Create your Sandbox environment

In Part 1, we installed the PowerShell extension in VS Code.

In the repository you will find two scripts for setting up sandbox environments:

  • Local-Sandbox.ps1 is a script, which will create a local Sandbox environment (based on Docker)
  • AzureVM-Sandbox.ps1 is a script, which will create an AzureVM with a Sandbox environment (based on Docker and ARM templates)

Create a local Sandbox environment

Open Local-Sandbox.ps1 and press F5.

Select the current version, login to your azure subscription if asked to do so and wait for the script to complete.

After completion of the script, you should see

Note: That all app folders in the root folder automatically gets a Local Sandbox server created pointing to the local sandbox environment.

Create an AzureVM Sandbox environment

Note: In order to create an AzureVM Sandbox environment, you need to correctly configure settings.json as described above (Resource Group Name, VM Name and Contact email for Lets Encrypt)

Note also: The Resource Group holding the Azure VM should not be used for other resources.ย Creating an AzureVM-Sandbox will remove the Resource Group if it already exists.

Open AzureVM-Sandbox.ps1 and press F5.

Note

Select the current version, login to your azure subscription if asked to do so and wait for the script to complete. This will likely take 10-15 minutes and after that you should see:

Note: The deployment is still running inside the Azure VM. The landing page should open automatically and you should see:

This content of this page will change to the landing page when the installation is complete:

Note: That all app folders in the root folder automatically gets a AzureVM Sandbox server created pointing to the AzureVM sandbox environment.

Build your app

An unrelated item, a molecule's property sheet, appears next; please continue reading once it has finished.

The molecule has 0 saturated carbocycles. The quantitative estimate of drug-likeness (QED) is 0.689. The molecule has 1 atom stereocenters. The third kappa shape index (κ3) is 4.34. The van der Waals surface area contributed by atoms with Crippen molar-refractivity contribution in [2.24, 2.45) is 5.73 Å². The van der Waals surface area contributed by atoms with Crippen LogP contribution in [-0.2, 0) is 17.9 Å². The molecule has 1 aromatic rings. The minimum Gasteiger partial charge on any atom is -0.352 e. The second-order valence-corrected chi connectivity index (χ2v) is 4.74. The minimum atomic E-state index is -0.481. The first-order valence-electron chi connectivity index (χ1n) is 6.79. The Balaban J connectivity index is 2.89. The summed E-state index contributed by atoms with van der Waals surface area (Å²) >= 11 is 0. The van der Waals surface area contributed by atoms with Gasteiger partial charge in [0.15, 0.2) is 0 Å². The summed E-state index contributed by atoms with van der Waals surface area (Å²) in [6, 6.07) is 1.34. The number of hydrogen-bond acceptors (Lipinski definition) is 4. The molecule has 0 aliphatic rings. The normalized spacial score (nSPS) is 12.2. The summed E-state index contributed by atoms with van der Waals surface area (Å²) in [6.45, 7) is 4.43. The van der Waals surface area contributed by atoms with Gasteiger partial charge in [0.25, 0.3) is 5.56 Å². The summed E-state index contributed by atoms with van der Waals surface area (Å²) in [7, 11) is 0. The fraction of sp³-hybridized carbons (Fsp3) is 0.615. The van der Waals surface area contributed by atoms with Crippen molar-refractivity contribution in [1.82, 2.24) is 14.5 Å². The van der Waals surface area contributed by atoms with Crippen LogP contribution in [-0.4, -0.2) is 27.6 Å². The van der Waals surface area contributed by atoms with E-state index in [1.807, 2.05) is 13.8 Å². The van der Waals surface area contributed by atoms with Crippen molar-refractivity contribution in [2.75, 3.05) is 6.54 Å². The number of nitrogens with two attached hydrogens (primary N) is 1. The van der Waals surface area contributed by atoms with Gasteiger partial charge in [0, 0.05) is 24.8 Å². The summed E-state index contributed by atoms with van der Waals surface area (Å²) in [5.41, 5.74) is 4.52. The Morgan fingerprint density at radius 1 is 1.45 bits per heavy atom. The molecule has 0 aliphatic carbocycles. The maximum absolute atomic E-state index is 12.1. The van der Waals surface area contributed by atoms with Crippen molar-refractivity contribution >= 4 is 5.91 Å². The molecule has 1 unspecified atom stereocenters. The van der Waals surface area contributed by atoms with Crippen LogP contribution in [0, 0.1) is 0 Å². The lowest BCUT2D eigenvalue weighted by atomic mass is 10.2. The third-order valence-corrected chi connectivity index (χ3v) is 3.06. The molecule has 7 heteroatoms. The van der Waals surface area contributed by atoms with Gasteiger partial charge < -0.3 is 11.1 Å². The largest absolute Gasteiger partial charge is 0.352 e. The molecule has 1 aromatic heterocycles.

In VS Code, close the folder.

Select File -> Add folder to workspace select the app folder in the repository and add this to the workspace.

Do the same with the test folder and save the Workspace in the Root folder.

Open your app project in the workspace (not under myfirstapp), click HelloWorld.al

Click the Download Symbols, select appropriate server if you have created both environments (Local Sandbox if running Local, AzureVM Sandbox if running Azure VM). Enter the credentials you stored in the keyvault and you should see:

Press F5 and you should see:

What's next

Now we are done setting up our repository, we have build the app and successfully tested it.

In the next Blog Post we will setup build agents and create build pipelines to build the app in Azure DevOps.

 

Enjoy

Freddy Kristiansen
Technical Evangelist

Comments (18)

  1. Hi Freddy, fantastic that you created this blog series. I am trying to execute all steps you described.
    I am at the point that I need to create the sandbox environments. The local sandbox creation on my Windows 10 laptop doesn’t finish because the container that is created gets corrupted after about 2 minutes of starting.

    Before I could use the Azure sandbox creation script I had to fill in the ‘template URI’ and the ‘contact email for letsencrypt’. I didn’t know what to fill in at the template URI. I suppose it must be the one I could find in your screenprints above. Maybe you could mention it in the paragraph ‘Create an AzureVM Sandbox environment’.

    1. FreddyDK says:

      Actually, the template URI is optional and it defaults to the value in the screenshot, but I will edit the blog post and mention this.

  2. Additional information to my previous post:

    Select Version (current, nextminor, nextmajor) (default current):
    NavContainerHelper 0.4.1.2 is installed
    Determine latest NavContainerHelper version
    NavContainerHelper 0.4.1.2 is the latest version
    Create helloworld-dev from microsoft/bcsandbox:us
    Host is Windows 10 10.0.17763.0 – ltsc2019
    Using image microsoft/bcsandbox:us
    Removing container helloworld-dev
    Removing helloworld-dev from hosts
    Removing C:\ProgramData\NavContainerHelper\Extensions\helloworld-dev